’Tis the season for lists of all kinds: Wish lists and shopping lists, pontificating top-10 lists and roundups, predictions, regrets, and resolutions to beat the band. Some look forward, some back, and some look sideways with a loud snicker. We’re frankly sick of it, but also can’t resist adding a voice to the chorus.
But darn it, you don’t need another batch of trend predictions, or a roundup of favorites from last year. Who likes that kind of feel-good mumbo jumbo anyway, especially around the holidays when the stress is killing you? So here’s our list of restaurants, restaurateurs, and staff, who had it way, way worse than you over 2008. After the jump, find the best from the At Least I’m Not Them file.
• We’ll start in San Francisco, the home market of yours truly, where one name rises to the top of the mental google search for the word “debacle:” The Usual Suspects Cafe opened in May (well, it reopened with a new owner, staff and concept) as a vegan joint with live comedy. Barely two months after its May debut, a labor dispute ended with the kitchen staff storming out. The place flatlined for a minute with the waitstaff working double-duty in the kitchen, before finally crashing in late July. Then a brief re-opening in November lasted less than a month.
• In Boston, Circle lasted less than two months before it shuttered. Apparently townies don’t like it when you move a “full-service restaurant/lounge with a 2 a.m. liquor and entertainment license” into one of their beloved old soul joint. It didn’t survive long enough to garner an official review, but we thought it telling that not one write-up of the place (even the for-sale notice) failed to mention it was in “the former Bob’s Southern Bistro space.” This is a case of never leaving the shadow of your predecessor, and so never seeing the sun. It’s also a case of opening your doors right before the most expensive time of year and when everybody is suddenly poor.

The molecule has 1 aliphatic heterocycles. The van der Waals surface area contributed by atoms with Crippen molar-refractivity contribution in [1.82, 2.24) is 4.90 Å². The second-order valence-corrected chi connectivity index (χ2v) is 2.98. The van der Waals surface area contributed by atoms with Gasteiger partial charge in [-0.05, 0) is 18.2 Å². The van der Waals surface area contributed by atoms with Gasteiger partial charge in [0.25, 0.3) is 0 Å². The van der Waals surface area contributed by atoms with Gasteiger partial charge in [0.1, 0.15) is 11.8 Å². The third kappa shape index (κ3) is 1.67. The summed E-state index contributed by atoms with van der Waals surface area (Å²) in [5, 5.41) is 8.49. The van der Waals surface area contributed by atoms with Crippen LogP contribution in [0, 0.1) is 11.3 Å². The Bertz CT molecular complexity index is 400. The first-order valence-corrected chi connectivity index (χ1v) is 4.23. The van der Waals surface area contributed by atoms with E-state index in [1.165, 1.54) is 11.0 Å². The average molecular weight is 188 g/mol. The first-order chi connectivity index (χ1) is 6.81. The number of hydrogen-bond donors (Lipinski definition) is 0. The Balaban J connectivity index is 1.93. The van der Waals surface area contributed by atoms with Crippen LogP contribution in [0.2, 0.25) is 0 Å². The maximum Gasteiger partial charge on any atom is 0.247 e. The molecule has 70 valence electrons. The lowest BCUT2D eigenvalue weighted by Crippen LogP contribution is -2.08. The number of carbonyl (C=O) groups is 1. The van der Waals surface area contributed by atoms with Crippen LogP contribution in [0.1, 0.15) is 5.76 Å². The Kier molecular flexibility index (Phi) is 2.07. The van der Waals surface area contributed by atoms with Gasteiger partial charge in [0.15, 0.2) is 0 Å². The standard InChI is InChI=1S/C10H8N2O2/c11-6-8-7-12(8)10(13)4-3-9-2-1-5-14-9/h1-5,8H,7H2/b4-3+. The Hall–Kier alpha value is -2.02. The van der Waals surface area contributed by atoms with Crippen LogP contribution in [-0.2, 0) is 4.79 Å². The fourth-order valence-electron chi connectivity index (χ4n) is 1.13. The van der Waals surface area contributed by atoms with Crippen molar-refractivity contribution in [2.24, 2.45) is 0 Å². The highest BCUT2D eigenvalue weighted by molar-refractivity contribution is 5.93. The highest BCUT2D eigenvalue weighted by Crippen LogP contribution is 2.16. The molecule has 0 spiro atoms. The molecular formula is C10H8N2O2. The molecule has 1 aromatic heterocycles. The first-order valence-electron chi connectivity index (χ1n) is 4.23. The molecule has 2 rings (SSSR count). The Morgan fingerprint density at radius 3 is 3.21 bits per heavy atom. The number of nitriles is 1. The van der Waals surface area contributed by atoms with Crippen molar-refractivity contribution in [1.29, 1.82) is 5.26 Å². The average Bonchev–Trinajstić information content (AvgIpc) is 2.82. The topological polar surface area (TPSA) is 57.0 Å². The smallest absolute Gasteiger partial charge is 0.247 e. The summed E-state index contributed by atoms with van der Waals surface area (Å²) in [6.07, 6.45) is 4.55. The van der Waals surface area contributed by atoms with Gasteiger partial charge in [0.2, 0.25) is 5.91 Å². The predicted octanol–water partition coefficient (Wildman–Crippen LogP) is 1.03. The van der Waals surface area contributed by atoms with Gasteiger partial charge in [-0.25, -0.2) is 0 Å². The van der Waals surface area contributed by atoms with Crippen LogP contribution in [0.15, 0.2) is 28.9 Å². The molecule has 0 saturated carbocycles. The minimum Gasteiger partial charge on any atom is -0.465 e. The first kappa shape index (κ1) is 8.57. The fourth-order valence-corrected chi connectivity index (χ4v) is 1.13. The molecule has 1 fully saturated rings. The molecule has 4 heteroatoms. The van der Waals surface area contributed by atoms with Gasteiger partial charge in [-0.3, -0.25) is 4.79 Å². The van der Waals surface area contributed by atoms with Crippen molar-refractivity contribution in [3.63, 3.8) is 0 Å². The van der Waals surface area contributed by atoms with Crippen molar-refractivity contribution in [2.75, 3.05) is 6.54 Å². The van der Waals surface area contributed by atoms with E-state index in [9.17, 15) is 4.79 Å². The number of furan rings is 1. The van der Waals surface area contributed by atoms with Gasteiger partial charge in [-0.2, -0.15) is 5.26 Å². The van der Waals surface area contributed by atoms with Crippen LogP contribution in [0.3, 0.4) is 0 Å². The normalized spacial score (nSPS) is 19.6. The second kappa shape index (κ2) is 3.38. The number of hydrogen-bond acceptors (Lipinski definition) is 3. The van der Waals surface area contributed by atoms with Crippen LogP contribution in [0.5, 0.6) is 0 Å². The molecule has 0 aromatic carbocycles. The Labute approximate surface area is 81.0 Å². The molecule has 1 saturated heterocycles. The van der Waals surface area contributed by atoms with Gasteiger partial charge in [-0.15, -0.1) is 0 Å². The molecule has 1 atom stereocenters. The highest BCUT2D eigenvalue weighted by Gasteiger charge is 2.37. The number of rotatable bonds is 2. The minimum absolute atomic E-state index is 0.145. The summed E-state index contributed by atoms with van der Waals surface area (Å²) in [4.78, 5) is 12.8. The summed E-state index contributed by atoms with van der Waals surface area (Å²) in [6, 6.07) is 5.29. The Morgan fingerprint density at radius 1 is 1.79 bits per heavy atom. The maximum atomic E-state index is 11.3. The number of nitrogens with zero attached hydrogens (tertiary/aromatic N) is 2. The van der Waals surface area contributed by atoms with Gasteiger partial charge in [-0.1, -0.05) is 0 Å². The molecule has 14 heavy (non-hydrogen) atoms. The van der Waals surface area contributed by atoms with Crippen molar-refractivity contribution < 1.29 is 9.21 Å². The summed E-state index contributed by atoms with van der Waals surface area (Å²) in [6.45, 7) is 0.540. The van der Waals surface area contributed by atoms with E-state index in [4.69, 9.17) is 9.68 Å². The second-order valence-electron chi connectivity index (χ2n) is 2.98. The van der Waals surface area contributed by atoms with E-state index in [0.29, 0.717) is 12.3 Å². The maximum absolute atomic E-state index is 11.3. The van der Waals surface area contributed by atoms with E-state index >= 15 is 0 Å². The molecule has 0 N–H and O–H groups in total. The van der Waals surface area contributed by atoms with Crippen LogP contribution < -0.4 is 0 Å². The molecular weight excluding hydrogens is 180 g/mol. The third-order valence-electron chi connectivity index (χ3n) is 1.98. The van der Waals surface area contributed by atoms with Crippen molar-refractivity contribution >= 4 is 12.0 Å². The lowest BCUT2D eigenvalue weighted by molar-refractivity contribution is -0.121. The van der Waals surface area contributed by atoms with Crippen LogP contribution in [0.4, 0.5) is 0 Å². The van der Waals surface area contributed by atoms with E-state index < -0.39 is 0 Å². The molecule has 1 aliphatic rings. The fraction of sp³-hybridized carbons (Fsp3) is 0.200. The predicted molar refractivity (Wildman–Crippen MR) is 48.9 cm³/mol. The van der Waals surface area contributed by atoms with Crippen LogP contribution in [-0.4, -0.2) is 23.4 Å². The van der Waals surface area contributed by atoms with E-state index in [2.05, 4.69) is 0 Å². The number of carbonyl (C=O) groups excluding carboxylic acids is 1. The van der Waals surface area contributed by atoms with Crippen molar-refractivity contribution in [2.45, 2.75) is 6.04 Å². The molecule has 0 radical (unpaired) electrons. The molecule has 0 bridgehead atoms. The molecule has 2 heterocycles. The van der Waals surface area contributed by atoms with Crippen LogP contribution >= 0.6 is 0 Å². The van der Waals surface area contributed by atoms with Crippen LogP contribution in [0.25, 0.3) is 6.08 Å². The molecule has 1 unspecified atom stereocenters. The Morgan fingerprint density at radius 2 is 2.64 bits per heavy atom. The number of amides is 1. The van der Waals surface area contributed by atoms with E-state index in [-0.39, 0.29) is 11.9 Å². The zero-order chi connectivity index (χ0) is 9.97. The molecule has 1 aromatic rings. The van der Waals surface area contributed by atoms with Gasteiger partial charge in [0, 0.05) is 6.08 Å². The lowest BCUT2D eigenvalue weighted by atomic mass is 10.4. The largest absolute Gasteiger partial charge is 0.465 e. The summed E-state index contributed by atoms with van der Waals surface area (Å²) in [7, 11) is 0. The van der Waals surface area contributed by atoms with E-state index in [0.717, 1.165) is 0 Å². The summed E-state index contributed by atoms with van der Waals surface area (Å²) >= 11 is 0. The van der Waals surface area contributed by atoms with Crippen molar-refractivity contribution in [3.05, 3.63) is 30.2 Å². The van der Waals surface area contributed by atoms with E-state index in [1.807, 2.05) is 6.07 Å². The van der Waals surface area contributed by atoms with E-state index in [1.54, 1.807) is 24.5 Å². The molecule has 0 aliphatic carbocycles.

• In Miami, a bass-pumping nightclub and restaurant, (turn your speakers off before clicking) Karu & Y, struggled on the edge of downtown before closing in February. All the $25 million that was pumped into it couldn’t save the place from itself. The bitterness that comes out in those comments on the South Florida blog seems to be the tone this closing took. The place eventually re-opened, as an “ultralounge” (barf) and nightclub, but we’re still including it in the fail-pile because, well, dang. Is the “Party With The Hiltons” ad still up? (Paris and Nikki dropped in Dec. 6 to no little fanfare) This place is trying as hard as they are.
• Philadelphia saw the excruciatingly slow death-by-legal-struggle of one of its favorite cheese-steak joints, Rick’s Steaks, a Terminal Market staple since 1982. The conflict between proprietor Rick Olivieri and the market’s management board left no one with a good taste in their mouths. Oliveri led vendors in their resistance to higher rents and new, less-generous leases. When the landlords evicted him, in a move he characterized as retaliatory, he sued. Several years and about a million total dollars in legal fees later, Oliveri shuttered the venerable shop in October.
• Finally, Chicago gets the prize for most sordid, with the twisted tale of Sweet Occasions, a local chain that was dissolved by the state. Sweet’s management faces charges (some with greater basis in reality than others) of stiffing their vendors, stiffing their employees, embezzlement, prostitution, and violation of health codes. Wow. After the chain was dissolved, the owners re-opened as Sweet Thang, which soon also found itself in hot water and closed. Now employees there are claiming their checks bounced, and have been protesting the business demanding their pay.
So you thought you had it bad in 2008? We’re guessing any one of these restaurant owners would trade with you.
[Photo: Via Neatorama]